The 9th Circuit previously ordered that Mr. Jones be given a new sentencing hearing but the Supreme Court overturned that decision in 2011.

A federal district court denied Mr. Jones’s claim of ineffective assistance of counsel during the sentencing process.

Then, last year, a divided 9th Circuit applied the standards laid down by the Antiterrorism and Effective Death Penalty Act of 1996 and reversed that decision, without giving deference to the district court’s detailed factual findings. The circuit court held that Mr. Jones’s sentence may have been different if his lawyer had produced evidence that his medical problems had left him mentally impaired.

The legal issue here is whether the 9th Circuit violated the Supreme Court’s 1984 ruling in Strickland v. Washington, which held that to make out a claim for ineffective counsel, it must be shown that the defense attorney was objectively deficient and that there was a reasonable likelihood a different outcome would have followed if a competent attorney had represented the accused person.

During oral arguments on April 17, justices sparred with lawyers over the 9th Circuit’s ruling in the case.

Arizona Deputy Solicitor General Jason Lewis said the circuit court had already done enough in this protracted case and that the appeals process has to eventually come to a close.

Justice Sonia Sotomayor suggested that the Supreme Court, which deals with appeals, was not the appropriate body to sift through the mountain of available evidence.

“That’s nice, but we’re not fact finders, and we generally don’t weigh evidence,” she said.

“There’s thousands of pages in this record,” Justice Sotomayor added.

Justice Elena Kagan suggested to Mr. Jones’s attorney, Jean-Claude Andre, that the circuit court “has to look at the good and the bad,” and weigh mitigating evidence against aggravating evidence.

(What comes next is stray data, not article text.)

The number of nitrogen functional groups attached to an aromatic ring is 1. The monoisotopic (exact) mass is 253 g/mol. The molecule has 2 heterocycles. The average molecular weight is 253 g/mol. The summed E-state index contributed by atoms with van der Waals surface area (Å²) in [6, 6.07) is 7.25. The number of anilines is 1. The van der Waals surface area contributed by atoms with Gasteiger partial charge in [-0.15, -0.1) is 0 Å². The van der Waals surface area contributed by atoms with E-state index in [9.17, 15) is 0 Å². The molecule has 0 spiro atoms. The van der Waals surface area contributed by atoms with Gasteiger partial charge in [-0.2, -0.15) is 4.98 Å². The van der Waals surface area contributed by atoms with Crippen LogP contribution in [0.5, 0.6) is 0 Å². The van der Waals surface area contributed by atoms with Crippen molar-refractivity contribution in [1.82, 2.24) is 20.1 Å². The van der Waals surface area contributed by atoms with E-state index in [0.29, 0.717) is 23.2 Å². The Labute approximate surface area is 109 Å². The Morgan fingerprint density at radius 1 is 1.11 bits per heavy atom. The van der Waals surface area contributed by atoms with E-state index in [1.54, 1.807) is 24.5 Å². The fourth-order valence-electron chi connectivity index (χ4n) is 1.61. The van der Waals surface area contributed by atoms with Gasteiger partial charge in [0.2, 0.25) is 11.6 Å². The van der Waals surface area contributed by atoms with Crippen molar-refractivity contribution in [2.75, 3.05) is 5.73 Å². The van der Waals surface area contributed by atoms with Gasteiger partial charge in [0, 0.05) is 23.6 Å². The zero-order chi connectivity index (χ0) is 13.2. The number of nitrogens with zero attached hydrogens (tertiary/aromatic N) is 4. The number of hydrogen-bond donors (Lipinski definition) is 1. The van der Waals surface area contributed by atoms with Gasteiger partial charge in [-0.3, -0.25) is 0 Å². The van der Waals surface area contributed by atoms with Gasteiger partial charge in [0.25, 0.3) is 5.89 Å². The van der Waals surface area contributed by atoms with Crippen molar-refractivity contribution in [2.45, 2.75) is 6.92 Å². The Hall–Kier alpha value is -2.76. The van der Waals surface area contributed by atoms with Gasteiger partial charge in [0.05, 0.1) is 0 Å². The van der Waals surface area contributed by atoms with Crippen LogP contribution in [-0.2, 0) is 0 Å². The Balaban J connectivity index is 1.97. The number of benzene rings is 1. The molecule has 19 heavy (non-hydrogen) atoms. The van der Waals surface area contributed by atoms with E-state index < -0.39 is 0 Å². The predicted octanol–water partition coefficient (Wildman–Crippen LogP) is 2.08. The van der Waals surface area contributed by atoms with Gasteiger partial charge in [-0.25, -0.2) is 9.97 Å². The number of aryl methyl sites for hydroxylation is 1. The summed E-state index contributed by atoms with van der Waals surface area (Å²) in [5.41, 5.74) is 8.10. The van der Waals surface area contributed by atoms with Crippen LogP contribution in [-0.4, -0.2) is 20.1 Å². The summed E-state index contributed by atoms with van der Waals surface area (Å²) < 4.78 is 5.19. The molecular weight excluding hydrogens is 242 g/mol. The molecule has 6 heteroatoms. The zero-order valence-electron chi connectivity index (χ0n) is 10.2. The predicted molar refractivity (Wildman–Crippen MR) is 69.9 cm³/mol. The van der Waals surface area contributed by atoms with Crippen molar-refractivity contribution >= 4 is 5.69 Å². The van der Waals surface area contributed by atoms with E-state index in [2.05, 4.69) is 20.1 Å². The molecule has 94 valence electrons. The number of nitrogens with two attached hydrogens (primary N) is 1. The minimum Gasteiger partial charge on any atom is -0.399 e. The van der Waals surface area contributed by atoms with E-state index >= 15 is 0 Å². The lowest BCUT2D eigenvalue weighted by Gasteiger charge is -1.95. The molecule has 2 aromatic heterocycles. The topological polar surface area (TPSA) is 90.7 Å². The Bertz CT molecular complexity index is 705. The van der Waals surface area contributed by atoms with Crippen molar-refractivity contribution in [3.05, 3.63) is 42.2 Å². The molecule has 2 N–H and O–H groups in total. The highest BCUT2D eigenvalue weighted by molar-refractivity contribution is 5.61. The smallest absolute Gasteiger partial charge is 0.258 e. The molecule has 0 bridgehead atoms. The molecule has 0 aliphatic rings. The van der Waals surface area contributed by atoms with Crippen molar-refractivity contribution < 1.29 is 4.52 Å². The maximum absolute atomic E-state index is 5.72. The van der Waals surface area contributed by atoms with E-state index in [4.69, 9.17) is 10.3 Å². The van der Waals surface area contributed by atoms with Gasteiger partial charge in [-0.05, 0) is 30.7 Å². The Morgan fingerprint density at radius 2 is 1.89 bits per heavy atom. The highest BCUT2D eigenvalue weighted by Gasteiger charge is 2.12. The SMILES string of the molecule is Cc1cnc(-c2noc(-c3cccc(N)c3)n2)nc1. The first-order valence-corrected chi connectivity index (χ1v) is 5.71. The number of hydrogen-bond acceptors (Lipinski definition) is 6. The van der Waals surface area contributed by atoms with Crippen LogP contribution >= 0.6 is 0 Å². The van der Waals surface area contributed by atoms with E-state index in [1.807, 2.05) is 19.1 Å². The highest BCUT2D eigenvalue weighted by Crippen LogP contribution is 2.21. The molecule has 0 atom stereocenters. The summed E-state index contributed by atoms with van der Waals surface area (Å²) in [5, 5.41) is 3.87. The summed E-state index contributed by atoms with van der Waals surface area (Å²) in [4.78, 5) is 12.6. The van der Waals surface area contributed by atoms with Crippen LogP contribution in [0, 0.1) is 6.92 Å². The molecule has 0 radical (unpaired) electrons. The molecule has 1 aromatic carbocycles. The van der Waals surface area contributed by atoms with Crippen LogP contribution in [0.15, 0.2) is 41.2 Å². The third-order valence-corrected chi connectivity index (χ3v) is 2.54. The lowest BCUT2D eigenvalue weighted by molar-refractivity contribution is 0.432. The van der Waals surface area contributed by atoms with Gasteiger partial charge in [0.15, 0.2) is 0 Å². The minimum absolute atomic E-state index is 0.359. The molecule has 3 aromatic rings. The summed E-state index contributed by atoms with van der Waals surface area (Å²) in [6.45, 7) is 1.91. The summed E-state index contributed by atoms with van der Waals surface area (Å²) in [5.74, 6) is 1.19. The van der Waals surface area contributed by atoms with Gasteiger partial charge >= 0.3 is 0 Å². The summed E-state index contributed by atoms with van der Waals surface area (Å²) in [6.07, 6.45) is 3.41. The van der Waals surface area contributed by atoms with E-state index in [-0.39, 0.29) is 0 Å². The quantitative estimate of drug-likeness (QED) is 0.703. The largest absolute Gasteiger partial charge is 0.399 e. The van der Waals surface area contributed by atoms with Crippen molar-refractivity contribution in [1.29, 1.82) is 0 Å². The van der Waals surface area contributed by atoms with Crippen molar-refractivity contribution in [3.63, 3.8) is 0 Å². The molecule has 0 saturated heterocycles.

“There were lots of aggravators in this case, and the circuit court doesn’t even mention some of them,” she said.

Justice Amy Coney Barrett asked if it would be best to return the case to the lower court.

“Justice Kagan was asking you about whether the 9th Circuit had considered the aggravating evidence alongside the mitigating evidence and … the 9th Circuit’s opinion, I must say I read, similarly to Justice Kagan, it didn’t really do that,” Justice Barrett said.

Mr. Andre said if the Supreme Court determines the weighing was “insufficient, I think that is the proper recourse, to send it back to the 9th Circuit.”

Justice Samuel Alito asked Mr. Andre if relief was justified if a defendant had evidence his actions can be explained even when aggravating factors point to a tougher sentence.

What would happen if a defendant was “sort of like Hannibal Lecter” and told the media “I love to kill,” the justice asked, referring to the imprisoned serial killer in the 1991 hit movie, “The Silence of the Lambs.”

Mr. Andre replied that his position was “quite more nuanced.”

Since this case has already been before the Supreme Court, Justice Neil Gorsuch asked if the right course of action would be for the high court to weigh the evidence itself according to the principles articulated in the Strickland ruling.

Referring to comments by Justice Barrett, Justice Gorsuch said, “wouldn’t there be some value to everybody to have some finality in this case and just have us do the Strickland weighing in the first instance?”

Mr. Andre said he was not opposed but typically the Supreme Court will remand such cases to a lower court.

“But if this court wants to do that, you know, you have the record. You have the law,” he added.

The Supreme Court is expected to rule on Thornell v. Jones by the end of June.

From The Epoch Times